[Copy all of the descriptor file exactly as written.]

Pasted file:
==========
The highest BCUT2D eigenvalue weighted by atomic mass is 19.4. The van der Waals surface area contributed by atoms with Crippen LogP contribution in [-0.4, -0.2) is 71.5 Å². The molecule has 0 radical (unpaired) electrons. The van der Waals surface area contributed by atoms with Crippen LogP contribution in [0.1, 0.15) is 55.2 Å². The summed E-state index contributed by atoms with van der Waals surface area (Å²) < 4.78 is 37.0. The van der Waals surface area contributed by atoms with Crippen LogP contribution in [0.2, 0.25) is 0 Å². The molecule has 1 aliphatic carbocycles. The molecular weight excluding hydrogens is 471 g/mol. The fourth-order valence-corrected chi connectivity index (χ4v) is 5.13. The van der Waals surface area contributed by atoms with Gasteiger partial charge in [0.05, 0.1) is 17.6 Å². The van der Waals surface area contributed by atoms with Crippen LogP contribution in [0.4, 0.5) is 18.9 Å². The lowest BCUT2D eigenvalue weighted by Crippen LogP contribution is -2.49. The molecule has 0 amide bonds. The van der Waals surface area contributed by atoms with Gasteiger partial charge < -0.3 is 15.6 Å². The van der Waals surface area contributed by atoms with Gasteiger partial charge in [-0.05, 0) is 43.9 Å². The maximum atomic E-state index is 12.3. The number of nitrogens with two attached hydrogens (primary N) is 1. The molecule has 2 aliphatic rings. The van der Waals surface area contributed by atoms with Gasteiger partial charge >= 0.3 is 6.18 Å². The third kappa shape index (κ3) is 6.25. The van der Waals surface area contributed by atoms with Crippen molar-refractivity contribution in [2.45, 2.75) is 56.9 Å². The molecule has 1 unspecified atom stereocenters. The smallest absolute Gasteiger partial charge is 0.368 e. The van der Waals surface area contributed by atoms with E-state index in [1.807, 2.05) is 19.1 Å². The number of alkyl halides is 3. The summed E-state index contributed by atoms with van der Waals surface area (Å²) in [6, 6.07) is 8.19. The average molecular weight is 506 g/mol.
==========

The highest BCUT2D eigenvalue weighted by atomic mass is 19.4. The van der Waals surface area contributed by atoms with Crippen LogP contribution in [-0.4, -0.2) is 71.5 Å². The molecule has 0 radical (unpaired) electrons. The van der Waals surface area contributed by atoms with Crippen LogP contribution in [0.1, 0.15) is 55.2 Å². The summed E-state index contributed by atoms with van der Waals surface area (Å²) < 4.78 is 37.0. The van der Waals surface area contributed by atoms with Crippen LogP contribution in [0.2, 0.25) is 0 Å². The molecule has 1 aliphatic carbocycles. The molecular weight excluding hydrogens is 471 g/mol. The fourth-order valence-corrected chi connectivity index (χ4v) is 5.13. The van der Waals surface area contributed by atoms with Gasteiger partial charge in [0.05, 0.1) is 17.6 Å². The van der Waals surface area contributed by atoms with Crippen LogP contribution in [0.4, 0.5) is 18.9 Å². The lowest BCUT2D eigenvalue weighted by Crippen LogP contribution is -2.49. The molecule has 0 amide bonds. The van der Waals surface area contributed by atoms with Gasteiger partial charge < -0.3 is 15.6 Å². The van der Waals surface area contributed by atoms with Gasteiger partial charge in [-0.05, 0) is 43.9 Å². The maximum atomic E-state index is 12.3. The number of nitrogens with two attached hydrogens (primary N) is 1. The molecule has 2 aliphatic rings. The van der Waals surface area contributed by atoms with Gasteiger partial charge >= 0.3 is 6.18 Å². The third kappa shape index (κ3) is 6.25. The van der Waals surface area contributed by atoms with Crippen molar-refractivity contribution in [2.45, 2.75) is 56.9 Å². The molecule has 1 unspecified atom stereocenters. The smallest absolute Gasteiger partial charge is 0.368 e. The van der Waals surface area contributed by atoms with E-state index in [1.807, 2.05) is 19.1 Å². The number of alkyl halides is 3. The summed E-state index contributed by atoms with van der Waals surface area (Å²) in [6, 6.07) is 8.19. The average molecular weight is 506 g/mol.